The first three commandments in Exodus 20 set the stage for the latter seven. The first three commandments communicate expectations for how God should be treated and the following commandments (covered in earlier articles) establish expectations for how people should treat one another. This series has looked closely at the commandments in Exodus 20, starting with the tenth commandment, exploring values of community and justice as God intended for those who would follow. Now, as the series moves into the first three commandments, another value emerges to confirm to the people how they are to worship God.
The third commandment reads You should not lift up the name of Yahweh, your God, in vain. For Yahweh will not acquit anyone who lifts up his name in vain. This commandment emphasizes an appeal to authenticity. God desires to be called upon earnestly, by those who would seek authentic communication with God. The commandment comes with a warning—anyone who calls upon the name of God should do so carefully and with conviction.
What’s in a name?
Across centuries, it has been believed that knowing the real name of someone powerful can in itself invoke power. Stories and fairytales often include this kind of name-magic. Think of Rumpelstiltskin. In the end, the only way for the queen to save her firstborn child was to learn and say the name of the magical little man who made her devil’s bargain in the first place. The New Testament tells of miracles performed in the name of the Lord Jesus, and because of this some young men thought they would get in on the action, motivated by their pursuit of personal fame. They pronounced the name of Jesus in attempt to drive out evil spirits, but the name was called upon in vain. The scripture tells that the evil spirit lept upon them and overpowered them, sending them running out of the building. (Acts 19:11-20) This story demonstrates the danger of calling upon God insincerely.
The name of God, often translated into English as Yahweh or LORD, is a collection of four Hebrew symbols that are without pronunciation; the letters are a functional symbol for the name of God. Jewish tradition held that the name of God could not be spoken, because God is considered so far above humanity. Scribes could not even write the name of God without great attention to cleansing procedures.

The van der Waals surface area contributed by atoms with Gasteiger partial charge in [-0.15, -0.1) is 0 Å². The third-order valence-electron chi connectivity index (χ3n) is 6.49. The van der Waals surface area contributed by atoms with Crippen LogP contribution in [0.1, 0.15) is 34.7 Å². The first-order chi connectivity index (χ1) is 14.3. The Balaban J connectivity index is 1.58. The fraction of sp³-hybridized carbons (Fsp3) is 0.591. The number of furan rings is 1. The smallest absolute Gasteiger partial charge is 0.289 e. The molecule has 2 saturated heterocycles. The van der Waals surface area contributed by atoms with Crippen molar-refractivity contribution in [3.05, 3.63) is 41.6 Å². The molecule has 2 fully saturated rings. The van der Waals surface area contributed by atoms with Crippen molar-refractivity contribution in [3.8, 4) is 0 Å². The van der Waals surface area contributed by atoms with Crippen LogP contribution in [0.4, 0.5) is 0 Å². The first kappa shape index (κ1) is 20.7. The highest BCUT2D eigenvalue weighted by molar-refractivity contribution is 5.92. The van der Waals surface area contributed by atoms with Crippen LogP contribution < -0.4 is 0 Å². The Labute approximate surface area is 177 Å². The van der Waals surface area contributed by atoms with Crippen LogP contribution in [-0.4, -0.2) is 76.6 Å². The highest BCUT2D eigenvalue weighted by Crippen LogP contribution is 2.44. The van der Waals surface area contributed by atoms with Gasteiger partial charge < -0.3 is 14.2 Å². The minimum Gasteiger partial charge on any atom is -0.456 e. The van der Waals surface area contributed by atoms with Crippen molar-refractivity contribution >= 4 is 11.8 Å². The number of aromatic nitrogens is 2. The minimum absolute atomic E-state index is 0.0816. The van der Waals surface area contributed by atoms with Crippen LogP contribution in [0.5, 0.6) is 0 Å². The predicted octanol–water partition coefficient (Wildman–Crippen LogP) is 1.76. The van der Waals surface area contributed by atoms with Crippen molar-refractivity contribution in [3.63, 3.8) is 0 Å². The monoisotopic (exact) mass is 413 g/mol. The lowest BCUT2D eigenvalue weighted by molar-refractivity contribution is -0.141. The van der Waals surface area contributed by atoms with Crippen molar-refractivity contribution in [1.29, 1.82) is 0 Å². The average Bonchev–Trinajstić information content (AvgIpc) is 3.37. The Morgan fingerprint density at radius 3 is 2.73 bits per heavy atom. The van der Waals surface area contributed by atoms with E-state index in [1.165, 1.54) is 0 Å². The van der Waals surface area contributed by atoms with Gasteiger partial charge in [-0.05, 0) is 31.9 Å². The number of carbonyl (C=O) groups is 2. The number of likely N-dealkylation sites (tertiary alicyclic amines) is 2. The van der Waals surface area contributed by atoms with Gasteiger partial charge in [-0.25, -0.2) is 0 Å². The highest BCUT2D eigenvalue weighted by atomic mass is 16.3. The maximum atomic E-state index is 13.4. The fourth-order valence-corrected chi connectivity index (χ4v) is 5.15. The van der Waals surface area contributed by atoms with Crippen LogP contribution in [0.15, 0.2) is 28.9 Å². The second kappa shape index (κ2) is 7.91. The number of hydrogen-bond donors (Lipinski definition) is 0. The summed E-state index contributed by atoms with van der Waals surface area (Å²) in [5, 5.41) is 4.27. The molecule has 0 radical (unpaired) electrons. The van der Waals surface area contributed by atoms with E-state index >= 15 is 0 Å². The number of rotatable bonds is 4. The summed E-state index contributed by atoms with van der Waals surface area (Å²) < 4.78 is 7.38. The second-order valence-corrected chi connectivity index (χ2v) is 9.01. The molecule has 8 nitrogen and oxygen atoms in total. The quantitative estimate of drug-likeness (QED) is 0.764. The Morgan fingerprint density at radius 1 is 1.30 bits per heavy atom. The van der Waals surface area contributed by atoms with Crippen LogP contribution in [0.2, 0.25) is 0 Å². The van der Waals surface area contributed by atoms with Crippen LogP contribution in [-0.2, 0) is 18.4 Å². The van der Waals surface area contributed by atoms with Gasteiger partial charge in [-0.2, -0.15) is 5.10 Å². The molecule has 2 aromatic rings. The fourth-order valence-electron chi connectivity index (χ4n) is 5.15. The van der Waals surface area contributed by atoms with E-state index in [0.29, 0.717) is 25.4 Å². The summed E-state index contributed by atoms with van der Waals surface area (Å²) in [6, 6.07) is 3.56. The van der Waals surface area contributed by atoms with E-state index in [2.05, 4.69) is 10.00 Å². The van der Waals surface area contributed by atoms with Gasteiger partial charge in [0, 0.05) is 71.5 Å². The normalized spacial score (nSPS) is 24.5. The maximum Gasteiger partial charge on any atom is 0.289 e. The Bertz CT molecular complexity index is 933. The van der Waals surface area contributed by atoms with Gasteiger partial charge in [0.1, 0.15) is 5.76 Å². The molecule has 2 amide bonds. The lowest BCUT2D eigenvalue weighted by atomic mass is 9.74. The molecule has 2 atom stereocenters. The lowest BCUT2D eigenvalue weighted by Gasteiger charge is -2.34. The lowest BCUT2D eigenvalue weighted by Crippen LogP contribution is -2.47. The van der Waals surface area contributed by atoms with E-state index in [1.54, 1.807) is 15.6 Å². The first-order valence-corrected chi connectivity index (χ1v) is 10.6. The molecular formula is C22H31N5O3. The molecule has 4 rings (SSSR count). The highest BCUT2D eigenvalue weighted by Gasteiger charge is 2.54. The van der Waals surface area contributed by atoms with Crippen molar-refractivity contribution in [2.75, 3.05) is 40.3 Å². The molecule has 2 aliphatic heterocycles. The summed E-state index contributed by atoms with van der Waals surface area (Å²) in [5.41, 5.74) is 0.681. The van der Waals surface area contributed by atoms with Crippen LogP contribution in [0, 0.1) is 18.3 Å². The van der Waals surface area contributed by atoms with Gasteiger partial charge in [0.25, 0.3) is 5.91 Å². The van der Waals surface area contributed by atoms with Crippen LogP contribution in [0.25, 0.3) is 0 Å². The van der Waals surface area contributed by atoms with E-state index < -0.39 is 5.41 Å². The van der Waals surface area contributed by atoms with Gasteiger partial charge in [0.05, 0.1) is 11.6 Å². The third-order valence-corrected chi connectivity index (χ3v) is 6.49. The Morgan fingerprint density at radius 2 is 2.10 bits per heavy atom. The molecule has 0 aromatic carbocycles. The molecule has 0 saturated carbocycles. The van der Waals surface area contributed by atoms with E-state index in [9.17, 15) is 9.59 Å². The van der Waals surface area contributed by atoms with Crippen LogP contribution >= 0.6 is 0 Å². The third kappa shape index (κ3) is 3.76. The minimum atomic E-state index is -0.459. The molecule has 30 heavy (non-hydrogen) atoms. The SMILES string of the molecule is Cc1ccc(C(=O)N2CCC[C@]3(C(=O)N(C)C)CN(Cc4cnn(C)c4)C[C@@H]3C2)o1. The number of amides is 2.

Calling upon the name of God remains a mystical practice even today. Different denominations and church movements call upon God in different ways. Some maintain a great sense of awe and reverence when God’s name is used. Others invite the name of God into common conversation. One thing that this commandment makes clear is that however the name of God is invoked, God must be approached with humility and sincerity.
Vanity, Vanity! All is Vanity (Eccl. 1:2)
In the third commandment, the word vain signifies worthless. It also carries a connotation related to magic or a magic spell. It is as if this commandment rebukes the use of magic as worthless while also setting a standard in that God’s name should not be called upon to invoke power. The Israelites, having come out of Egypt, were familiar with the use of magic to invoke power from the gods. Was it conceivable that the God who performed amazing wonders in leading them out from Egypt did not wish to be called upon for power? In time, followers of God would continue to call upon God for acts of power.
Joy Davidman, known best perhaps as the wife of C.S. Lewis, wrote: today, with two thousand years of additional practice, we have invented many new ways of breaking the Third Commandment. We still misuse God’s power and we still despise it; we call upon God to justify our sins; we commit the ultimate blasphemy of not calling upon God at all. Many churchgoers think of the Third Commandment as meant primarily to forbid casual profanity. Yet casual profanity is perhaps the least of our offences against it. It is true that we often speak of God too lightly, making an empty noise out of the most real and profound of human experiences, substituting a meaningless verbal habit for a serious concept of the Almighty. (1954)
Davidman appeals to those who wish to live faithful lives to call upon God carefully and assuredly. Over and over throughout the Bible, God reminds people of one thing—God is in all and over all. To obey God is absolute authentic devotion. To call upon the name of God is a gift. Our response should encompass an attitude of reverence and of sincere devotion to God who saves, redeems and performs miracles in all of creation.